CORVALLIS - New research has revealed that phytoplankton may be one of the main historic controls on global warming, and that fertilizing the oceans with iron results in increased phytoplankton productivity – a hypothetical way to offset the effects of global warming.
Through photosynthesis, these tiny, free-floating aquatic plants can convert carbon dioxide to organic carbon, and there appears to be a prehistoric relationship between iron in the ocean and atmospheric levels of carbon dioxide.
Burke Hales, an assistant professor in the College of Oceanic and Atmospheric Sciences at Oregon State University, is one of a number of scientists who collaborated on a new study which involved field research in the ocean near Antartica and will be published Friday in the journal Science.
He described the research as "tremendously successful" because it very clearly shows an induced biological response in the oceans to fertilization with iron.
"During the glacial periods, atmospheric carbon dioxide, or CO2 levels decrease substantially, while during interglacial periods, such as we are now in, those levels increase," said Hales. "There is also a striking inverse relationship between implied, historical iron fluxes to the ocean and atmospheric CO2 concentrations. These relationships suggest some sort of feedback system between iron and CO2 levels during glacial periods that keep the temperature low."
The carbon cycle is a complicated system of causes and effects that are not completely understood, but researchers have long suspected that the oceans are the main regulator of the Earth's atmosphere, said Hales. For example, during the ice ages more of the Earth's water is locked up in glaciers, creating arid, windy conditions and a lot of dust. This iron-rich dust is blown out to sea, stimulating productivity of phytoplankton throughout the world's oceans and reducing CO2 levels.
"In order for the phytoplankton to be a long-term sink for carbon, they somehow have to get deposited in the deep ocean, and that doesn't always happen," said Hales. "If the phytoplankton are just eaten at the surface, or don't sink to any great depth then the carbon is eventually released back into the atmosphere."
Another complication in phytoplankton production is the availability of silicate, which is potentially a limiting factor in the growth of certain types of phytoplankton. Diatoms are a large type of phytoplankton that have siliceous shells, and because of their relative bulkiness have a higher probability of sinking into the deep ocean for longer periods of time. So it seems logical that iron-fertilized, low silicate waters might not be as efficient carbon sinks as iron-fertilized high silica waters, but the results of this study disproved that idea for the first time.
"This was the first experiment of this nature in low silicate waters where it didn't seem as though there would be enough silica for the diatoms to grow," Hales said. "However, our results showed an enhanced uptake of atmospheric CO2 in the fertilized region despite the low availability of silicate."
Since humans starting burning fossils fuels, CO2 levels have skyrocketed and there has been increasing concern over the role that has played in global warming.
"The difference between the amount of CO2 in the atmosphere today and during pre-industrial times is about the same as the difference between interglacial and glacial periods," said Hales. "There is definitely a correlation between the amount of CO2 in the atmosphere and global warming, but the relationship is hard to define."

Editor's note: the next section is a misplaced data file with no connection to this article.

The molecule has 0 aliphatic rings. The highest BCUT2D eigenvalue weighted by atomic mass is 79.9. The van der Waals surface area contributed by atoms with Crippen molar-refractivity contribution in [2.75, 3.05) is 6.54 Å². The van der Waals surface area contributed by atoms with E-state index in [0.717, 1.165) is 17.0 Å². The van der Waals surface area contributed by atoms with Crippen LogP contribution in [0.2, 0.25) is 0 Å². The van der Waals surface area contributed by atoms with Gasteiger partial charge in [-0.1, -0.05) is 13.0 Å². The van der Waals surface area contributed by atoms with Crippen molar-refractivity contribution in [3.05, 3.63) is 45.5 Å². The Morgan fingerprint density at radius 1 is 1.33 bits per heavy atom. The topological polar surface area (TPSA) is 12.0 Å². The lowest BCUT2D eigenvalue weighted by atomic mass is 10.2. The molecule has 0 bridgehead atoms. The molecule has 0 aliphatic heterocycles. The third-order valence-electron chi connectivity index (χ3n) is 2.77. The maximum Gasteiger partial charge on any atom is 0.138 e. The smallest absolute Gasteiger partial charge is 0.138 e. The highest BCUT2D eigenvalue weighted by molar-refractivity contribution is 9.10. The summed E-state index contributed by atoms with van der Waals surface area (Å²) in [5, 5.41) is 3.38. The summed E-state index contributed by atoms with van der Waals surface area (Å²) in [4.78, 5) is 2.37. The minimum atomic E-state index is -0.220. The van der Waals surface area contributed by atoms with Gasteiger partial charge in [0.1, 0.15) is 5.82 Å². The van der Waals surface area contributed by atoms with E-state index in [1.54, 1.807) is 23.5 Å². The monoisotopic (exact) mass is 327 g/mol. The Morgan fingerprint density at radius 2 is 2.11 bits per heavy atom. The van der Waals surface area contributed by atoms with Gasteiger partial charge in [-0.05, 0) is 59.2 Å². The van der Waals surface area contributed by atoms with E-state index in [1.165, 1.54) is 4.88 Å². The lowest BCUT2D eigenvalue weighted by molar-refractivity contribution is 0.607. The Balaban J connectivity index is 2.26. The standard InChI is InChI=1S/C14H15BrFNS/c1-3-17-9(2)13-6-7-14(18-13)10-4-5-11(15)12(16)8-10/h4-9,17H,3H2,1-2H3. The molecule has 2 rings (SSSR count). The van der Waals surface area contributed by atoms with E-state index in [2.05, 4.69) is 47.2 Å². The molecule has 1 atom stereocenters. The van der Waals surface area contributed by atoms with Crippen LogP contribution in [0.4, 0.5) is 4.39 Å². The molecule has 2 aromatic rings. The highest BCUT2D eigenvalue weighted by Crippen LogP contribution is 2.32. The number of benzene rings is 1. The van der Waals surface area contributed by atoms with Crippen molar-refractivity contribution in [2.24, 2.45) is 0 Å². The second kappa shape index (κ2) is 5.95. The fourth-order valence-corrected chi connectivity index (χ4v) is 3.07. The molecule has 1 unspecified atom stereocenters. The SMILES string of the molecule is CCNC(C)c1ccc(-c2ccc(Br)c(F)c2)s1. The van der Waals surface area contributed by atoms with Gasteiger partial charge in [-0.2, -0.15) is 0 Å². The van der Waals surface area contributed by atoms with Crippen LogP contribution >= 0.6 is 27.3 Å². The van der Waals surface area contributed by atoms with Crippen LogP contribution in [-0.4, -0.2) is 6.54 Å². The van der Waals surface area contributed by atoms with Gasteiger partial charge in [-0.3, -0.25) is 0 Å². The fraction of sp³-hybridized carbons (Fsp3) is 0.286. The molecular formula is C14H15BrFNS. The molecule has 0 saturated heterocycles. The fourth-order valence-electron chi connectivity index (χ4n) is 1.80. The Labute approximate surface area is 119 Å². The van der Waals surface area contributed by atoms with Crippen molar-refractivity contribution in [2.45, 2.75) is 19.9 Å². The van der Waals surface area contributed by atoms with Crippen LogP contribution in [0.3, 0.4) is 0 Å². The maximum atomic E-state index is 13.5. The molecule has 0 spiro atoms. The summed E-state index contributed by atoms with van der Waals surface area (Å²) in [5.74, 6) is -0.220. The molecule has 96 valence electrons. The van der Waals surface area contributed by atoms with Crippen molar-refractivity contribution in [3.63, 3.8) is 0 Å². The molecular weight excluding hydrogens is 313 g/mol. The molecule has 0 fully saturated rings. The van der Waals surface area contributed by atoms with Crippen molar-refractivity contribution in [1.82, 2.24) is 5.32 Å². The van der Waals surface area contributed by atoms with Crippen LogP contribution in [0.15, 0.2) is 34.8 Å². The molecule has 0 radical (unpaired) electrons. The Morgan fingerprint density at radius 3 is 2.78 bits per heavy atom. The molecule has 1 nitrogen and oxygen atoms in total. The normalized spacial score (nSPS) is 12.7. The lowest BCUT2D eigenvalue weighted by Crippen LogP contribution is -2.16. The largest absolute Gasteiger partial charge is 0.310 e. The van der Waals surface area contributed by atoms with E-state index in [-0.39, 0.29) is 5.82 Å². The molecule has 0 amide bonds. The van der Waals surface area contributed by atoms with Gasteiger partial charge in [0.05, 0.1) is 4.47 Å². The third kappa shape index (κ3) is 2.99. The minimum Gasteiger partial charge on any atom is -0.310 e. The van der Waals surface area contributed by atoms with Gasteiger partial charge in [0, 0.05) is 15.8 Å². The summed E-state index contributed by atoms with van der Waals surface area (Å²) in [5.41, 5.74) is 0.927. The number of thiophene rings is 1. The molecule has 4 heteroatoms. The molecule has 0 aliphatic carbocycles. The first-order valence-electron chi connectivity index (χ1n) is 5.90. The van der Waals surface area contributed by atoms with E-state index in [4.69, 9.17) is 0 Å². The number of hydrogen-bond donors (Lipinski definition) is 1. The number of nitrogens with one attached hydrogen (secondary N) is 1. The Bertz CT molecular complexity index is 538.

Hales' role in the study involved developing apparatus to sample the ocean water and measure the concentrations of various chemicals, such as nitrate, phosphate, silicates and dissolved CO2 in order to determine the impact on levels of atmospheric carbon dioxide.
"We needed very high spatial resolution measurements of chemicals in the fertilized regions, so the technology we used allowed us to take fairly continuous samples," said Hales. "The sampler was something like a little underwater airplane that continuously pumped water up to the ship while soaring up and down in the water as we towed it."
Although Hales is excited about the scientific implications of the research, such as the insight it provides into the relationship between the glacial and interglacial cycles with the CO2 record, he is reluctant to make any claims that fertilizing the ocean with iron would realistically help control global warming.
"There are so many repercussions that we can't foresee," said Hales. "This is a very expensive and uncertain way of going after an issue that is not fully understood. For example, in the process of gathering up iron and steaming out to sea, you would burn up more fossil fuel than you would compensate for in the result. Besides that, there's also the issue of shifting an ecosystem structure that the food web is based upon by adding iron. We really have no idea what sort of positive or negative effects that would have."
Another huge unknown in the experiment are the effects of time, cautioned Hales. The time scale of the experiment, 42 days, is not at all comparable to the time scale of the glacial/interglacial cycle, which is thousands of years.
"We weren't even out there long enough to observe the season to season changes, so we don't know if the carbon was really being exported to the deep oceans or not," Hales said. "A longer term study would be necessary to draw more concrete conclusions."
The above post is reprinted from materials provided by Oregon State University. Note: Materials may be edited for content and length.
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